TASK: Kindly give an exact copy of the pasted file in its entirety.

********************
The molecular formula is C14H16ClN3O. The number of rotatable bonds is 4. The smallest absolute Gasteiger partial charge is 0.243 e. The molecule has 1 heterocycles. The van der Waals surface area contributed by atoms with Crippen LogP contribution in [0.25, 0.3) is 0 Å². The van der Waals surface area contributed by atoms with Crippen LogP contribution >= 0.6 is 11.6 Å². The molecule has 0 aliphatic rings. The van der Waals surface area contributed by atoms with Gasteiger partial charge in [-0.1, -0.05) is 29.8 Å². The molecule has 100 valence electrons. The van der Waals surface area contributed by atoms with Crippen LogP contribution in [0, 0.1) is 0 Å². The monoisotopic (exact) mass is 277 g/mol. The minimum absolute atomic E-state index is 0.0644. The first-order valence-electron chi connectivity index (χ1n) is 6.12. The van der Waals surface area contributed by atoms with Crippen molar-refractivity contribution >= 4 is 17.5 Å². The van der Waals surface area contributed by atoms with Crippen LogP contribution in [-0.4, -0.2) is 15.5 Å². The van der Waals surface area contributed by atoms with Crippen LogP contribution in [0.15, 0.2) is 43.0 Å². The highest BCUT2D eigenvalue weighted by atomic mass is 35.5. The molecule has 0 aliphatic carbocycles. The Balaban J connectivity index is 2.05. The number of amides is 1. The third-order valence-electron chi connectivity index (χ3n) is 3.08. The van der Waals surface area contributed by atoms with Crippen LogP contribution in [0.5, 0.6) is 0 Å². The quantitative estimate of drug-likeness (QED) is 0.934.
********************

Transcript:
The molecular formula is C14H16ClN3O. The number of rotatable bonds is 4. The smallest absolute Gasteiger partial charge is 0.243 e. The molecule has 1 heterocycles. The van der Waals surface area contributed by atoms with Crippen LogP contribution in [0.25, 0.3) is 0 Å². The van der Waals surface area contributed by atoms with Crippen LogP contribution >= 0.6 is 11.6 Å². The molecule has 0 aliphatic rings. The van der Waals surface area contributed by atoms with Gasteiger partial charge in [-0.1, -0.05) is 29.8 Å². The molecule has 100 valence electrons. The van der Waals surface area contributed by atoms with Crippen LogP contribution in [0, 0.1) is 0 Å². The monoisotopic (exact) mass is 277 g/mol. The minimum absolute atomic E-state index is 0.0644. The first-order valence-electron chi connectivity index (χ1n) is 6.12. The van der Waals surface area contributed by atoms with Crippen molar-refractivity contribution >= 4 is 17.5 Å². The van der Waals surface area contributed by atoms with Crippen LogP contribution in [-0.4, -0.2) is 15.5 Å². The van der Waals surface area contributed by atoms with Crippen LogP contribution in [0.15, 0.2) is 43.0 Å². The highest BCUT2D eigenvalue weighted by atomic mass is 35.5. The molecule has 0 aliphatic carbocycles. The Balaban J connectivity index is 2.05. The number of amides is 1. The third-order valence-electron chi connectivity index (χ3n) is 3.08. The van der Waals surface area contributed by atoms with Crippen LogP contribution in [0.5, 0.6) is 0 Å². The quantitative estimate of drug-likeness (QED) is 0.934.